It is not quite giant quick push button (and frankly never should be), it’s doable by someone with an understanding of feeds and syndication. I know Martin Weller wanted the big That Was Easy button for H817. It seems reasonable- Syndication is based on RSS which is standard so it should be easy to have an automated system.
When you dig a bit deeper into feeds, you kind all kinds of variances how they are constructed and delivered. What those are is a post for another day, but I have seen this since for more than a decade of running Feed2JS— it’s kind of tricky to automate the proper feed identification. Or maybe someone smarter than me needs to take a crack at it.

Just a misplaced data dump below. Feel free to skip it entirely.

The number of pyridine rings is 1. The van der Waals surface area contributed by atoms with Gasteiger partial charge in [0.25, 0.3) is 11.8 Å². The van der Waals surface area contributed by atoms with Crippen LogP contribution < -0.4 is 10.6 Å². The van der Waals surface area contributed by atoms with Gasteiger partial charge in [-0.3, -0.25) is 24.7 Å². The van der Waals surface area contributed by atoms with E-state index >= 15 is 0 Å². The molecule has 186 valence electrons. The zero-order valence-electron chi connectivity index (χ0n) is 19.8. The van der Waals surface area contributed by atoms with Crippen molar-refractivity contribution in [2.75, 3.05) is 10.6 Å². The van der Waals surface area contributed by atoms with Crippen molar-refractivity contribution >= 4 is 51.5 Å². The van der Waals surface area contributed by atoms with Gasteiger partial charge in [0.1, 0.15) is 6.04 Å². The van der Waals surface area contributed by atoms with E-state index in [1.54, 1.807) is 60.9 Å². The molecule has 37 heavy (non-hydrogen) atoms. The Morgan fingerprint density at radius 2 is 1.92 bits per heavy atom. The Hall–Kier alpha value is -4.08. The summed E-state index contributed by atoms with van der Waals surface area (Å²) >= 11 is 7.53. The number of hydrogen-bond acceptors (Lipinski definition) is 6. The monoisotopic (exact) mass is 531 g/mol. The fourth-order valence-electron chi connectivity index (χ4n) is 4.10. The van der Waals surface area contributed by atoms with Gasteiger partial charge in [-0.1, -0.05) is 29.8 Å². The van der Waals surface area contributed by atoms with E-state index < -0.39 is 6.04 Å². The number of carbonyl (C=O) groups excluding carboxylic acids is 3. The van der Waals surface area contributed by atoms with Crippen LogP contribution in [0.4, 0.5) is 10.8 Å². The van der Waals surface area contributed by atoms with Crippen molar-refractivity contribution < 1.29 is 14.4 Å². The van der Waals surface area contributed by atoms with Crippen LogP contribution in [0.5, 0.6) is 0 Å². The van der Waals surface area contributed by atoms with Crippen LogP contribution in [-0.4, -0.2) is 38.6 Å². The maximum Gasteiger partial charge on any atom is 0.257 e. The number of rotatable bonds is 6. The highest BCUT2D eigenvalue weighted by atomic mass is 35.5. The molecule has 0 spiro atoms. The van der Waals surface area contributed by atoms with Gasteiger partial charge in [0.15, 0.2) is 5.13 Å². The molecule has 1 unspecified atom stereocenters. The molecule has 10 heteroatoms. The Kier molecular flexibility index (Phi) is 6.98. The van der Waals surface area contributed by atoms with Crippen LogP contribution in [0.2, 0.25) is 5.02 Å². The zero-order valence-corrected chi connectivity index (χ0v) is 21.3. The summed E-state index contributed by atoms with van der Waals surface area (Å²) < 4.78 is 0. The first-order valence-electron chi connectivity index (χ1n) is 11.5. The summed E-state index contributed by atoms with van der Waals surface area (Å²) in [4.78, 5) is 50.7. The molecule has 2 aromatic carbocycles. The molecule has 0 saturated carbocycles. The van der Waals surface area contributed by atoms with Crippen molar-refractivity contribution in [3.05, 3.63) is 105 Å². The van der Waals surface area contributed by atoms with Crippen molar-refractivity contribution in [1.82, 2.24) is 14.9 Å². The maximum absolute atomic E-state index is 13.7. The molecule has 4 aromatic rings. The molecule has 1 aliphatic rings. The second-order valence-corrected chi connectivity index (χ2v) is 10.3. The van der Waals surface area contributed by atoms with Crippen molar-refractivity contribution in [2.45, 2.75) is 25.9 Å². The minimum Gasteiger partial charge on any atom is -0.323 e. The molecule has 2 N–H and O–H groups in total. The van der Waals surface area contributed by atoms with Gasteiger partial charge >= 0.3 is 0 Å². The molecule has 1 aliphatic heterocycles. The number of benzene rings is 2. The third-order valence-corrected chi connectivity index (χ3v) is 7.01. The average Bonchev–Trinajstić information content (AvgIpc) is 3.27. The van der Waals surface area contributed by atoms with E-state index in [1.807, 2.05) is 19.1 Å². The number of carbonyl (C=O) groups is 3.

Yet it could be made relatively easier with more models, sample code, mote templated setups, documentation== but to me, it should always take some elbow grease, because little that is that easy to do seems worth doing. And also, again, the course site is not the course experience.
Think of any teacher you fondly remember as being inspiring– I am back in high school Calculus class with Mr Witts. His power as a memorable teacher was not the textbook nor some off the shelf lesson plan, it is what he brought to the course by personality, passion, and challenge– which somehow managed to make high school calculus something I wanted to engage in, for more than the grade.
Good learning experiences do not happen from piles of OERs/ Learning Objects, web widgets, course packs- they are what happens when integrated by teachers.